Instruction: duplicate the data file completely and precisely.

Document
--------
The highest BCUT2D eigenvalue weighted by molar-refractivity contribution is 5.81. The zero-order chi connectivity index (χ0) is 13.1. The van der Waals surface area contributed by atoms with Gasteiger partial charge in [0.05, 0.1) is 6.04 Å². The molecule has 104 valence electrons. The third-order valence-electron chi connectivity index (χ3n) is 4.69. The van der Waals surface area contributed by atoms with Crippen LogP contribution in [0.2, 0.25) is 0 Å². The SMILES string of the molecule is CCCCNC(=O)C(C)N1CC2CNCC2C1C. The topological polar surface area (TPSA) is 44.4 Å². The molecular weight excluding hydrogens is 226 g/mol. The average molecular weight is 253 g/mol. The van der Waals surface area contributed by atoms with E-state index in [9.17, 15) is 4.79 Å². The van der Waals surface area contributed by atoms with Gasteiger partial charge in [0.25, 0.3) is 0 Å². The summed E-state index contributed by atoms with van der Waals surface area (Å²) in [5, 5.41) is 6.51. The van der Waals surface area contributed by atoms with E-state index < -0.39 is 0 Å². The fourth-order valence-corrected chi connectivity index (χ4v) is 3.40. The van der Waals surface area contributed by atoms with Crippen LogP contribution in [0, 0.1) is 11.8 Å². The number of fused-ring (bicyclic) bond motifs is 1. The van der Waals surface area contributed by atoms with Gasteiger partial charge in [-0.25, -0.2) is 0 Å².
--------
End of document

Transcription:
The highest BCUT2D eigenvalue weighted by molar-refractivity contribution is 5.81. The zero-order chi connectivity index (χ0) is 13.1. The van der Waals surface area contributed by atoms with Gasteiger partial charge in [0.05, 0.1) is 6.04 Å². The molecule has 104 valence electrons. The third-order valence-electron chi connectivity index (χ3n) is 4.69. The van der Waals surface area contributed by atoms with Crippen LogP contribution in [0.2, 0.25) is 0 Å². The SMILES string of the molecule is CCCCNC(=O)C(C)N1CC2CNCC2C1C. The topological polar surface area (TPSA) is 44.4 Å². The molecular weight excluding hydrogens is 226 g/mol. The average molecular weight is 253 g/mol. The van der Waals surface area contributed by atoms with E-state index in [9.17, 15) is 4.79 Å². The van der Waals surface area contributed by atoms with Gasteiger partial charge in [0.25, 0.3) is 0 Å². The summed E-state index contributed by atoms with van der Waals surface area (Å²) in [5, 5.41) is 6.51. The van der Waals surface area contributed by atoms with E-state index < -0.39 is 0 Å². The fourth-order valence-corrected chi connectivity index (χ4v) is 3.40. The van der Waals surface area contributed by atoms with Crippen LogP contribution in [0, 0.1) is 11.8 Å². The number of fused-ring (bicyclic) bond motifs is 1. The van der Waals surface area contributed by atoms with Gasteiger partial charge in [-0.25, -0.2) is 0 Å².